New Guidelines Protecting Restaurants Using Online Delivery Platforms

Online Delivery Platforms

Restaurants and food outlets are a popular investment for foreign businesses in Thailand and the numerous online delivery platforms have allowed many restaurants to keep going during the COVID-19 crisis. The convenience and new customer potential have helped businesses that could not afford to organize a delivery service on their own. Nevertheless, concerns arose that these online platforms were taking advantage of their market position regarding their fees and services charged to the F&B vendors.

At the end of 2020, the Trade Competition Commission of Thailand (TCCT) published a notification on Guidelines on Unfair Trade Practices between Online Food Delivery Platforms and Restaurants (link in Thai) (Guidelines). In force as of 23 December 2020, these Guidelines offer restaurants and similar businesses certain explicit protections when dealing with online delivery platforms.

What do the Guidelines do?

The Guidelines are specific in their scope and purpose. The TCCT wanted to make it clear that online delivery platforms must offer clear, reasonable, and non-discriminatory services for clear, reasonable, and non-discriminatory charges. It defines an online food delivery platform as a business that provides an online or electronic interface between restaurants, delivery persons, and end consumers. Restaurant businesses here include any business that makes or sells food and/or beverages.

Specifically, in Clause 3, every agreement between a restaurant business and an online food delivery platform must be in writing and follow understandable “normal business practices”.

The four prohibitions for online delivery platforms

The Guideline’s focus is Clause 4. Clause 4 outlines the following unfair, obstructive conduct:

  1. Unreasonable or unjustifiable fees or increases in fees. This includes charges for advertising, promotion, or other add-ons that the restaurant business did not specifically request or agree to. It also includes charging different rates for businesses with the same offerings, menu prices, locations, etc. Any changes to fees must follow prior written notice with clear explanations.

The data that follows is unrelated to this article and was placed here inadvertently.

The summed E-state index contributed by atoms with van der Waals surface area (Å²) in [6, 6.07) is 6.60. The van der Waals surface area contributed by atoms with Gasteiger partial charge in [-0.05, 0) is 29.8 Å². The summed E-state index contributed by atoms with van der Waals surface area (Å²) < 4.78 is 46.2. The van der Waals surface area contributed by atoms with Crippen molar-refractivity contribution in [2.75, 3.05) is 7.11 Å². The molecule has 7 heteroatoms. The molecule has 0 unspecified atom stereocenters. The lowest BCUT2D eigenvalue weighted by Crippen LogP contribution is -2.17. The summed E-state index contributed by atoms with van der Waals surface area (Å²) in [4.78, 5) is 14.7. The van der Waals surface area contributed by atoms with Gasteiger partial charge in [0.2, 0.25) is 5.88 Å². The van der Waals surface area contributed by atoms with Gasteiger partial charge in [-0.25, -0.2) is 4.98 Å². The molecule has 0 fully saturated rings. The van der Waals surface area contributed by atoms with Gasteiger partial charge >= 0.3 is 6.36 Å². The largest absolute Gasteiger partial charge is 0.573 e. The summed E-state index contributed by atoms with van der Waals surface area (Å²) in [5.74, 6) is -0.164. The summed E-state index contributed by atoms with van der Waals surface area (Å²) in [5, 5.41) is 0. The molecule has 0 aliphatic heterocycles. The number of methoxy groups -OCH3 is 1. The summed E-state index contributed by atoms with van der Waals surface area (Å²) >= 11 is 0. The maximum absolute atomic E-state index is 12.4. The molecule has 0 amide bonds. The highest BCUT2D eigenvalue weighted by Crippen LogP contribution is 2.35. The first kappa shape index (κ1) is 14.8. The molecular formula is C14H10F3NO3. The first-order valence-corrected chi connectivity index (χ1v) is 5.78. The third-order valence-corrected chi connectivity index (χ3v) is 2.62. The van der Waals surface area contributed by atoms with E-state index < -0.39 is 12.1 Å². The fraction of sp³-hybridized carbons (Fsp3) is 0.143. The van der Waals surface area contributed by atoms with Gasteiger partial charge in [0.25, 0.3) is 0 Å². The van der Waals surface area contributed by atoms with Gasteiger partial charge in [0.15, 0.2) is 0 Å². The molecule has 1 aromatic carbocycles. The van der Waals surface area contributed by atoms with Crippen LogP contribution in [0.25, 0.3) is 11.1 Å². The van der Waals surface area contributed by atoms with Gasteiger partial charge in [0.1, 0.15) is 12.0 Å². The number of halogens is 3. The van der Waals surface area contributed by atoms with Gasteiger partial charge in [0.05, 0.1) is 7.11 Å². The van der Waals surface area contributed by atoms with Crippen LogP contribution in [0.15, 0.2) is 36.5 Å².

2. Preventing restaurant businesses from using other services. An online food delivery service provider cannot demand exclusivity. It must allow restaurant businesses to sell their products on other platforms as well.
  3. Employing forced bargaining or payment terms. Online food delivery services cannot use their position to force restaurant businesses to change their prices without appropriate justification. Nor can they dictate unreasonably long payment terms to restaurants after a transaction is over. Online platforms also cannot remove a restaurant or amend agreed terms or conditions without reasonable grounds or notice.
  4. Any other practices that may be considered unfair, limiting, or obstructive to a restaurant business that uses the online food delivery platform.

How can a restaurant make a claim?

Online food delivery service providers that fail to comply with the Guidelines could face severe fines. Fines include up to 10% of annual revenue in the year of the offense as well as having to cease operations until they are fully compliant.  Of note, the Guidelines are not specific as to what is “unreasonable”.   Since these are new rules, it remains to be seen how the TCCT will rule. GPS Legal is monitoring any developments and can assist any online food delivery platform that wants to check its compliance or any restaurant business that believes they have grounds to make a claim. Contact us today for a consultation.


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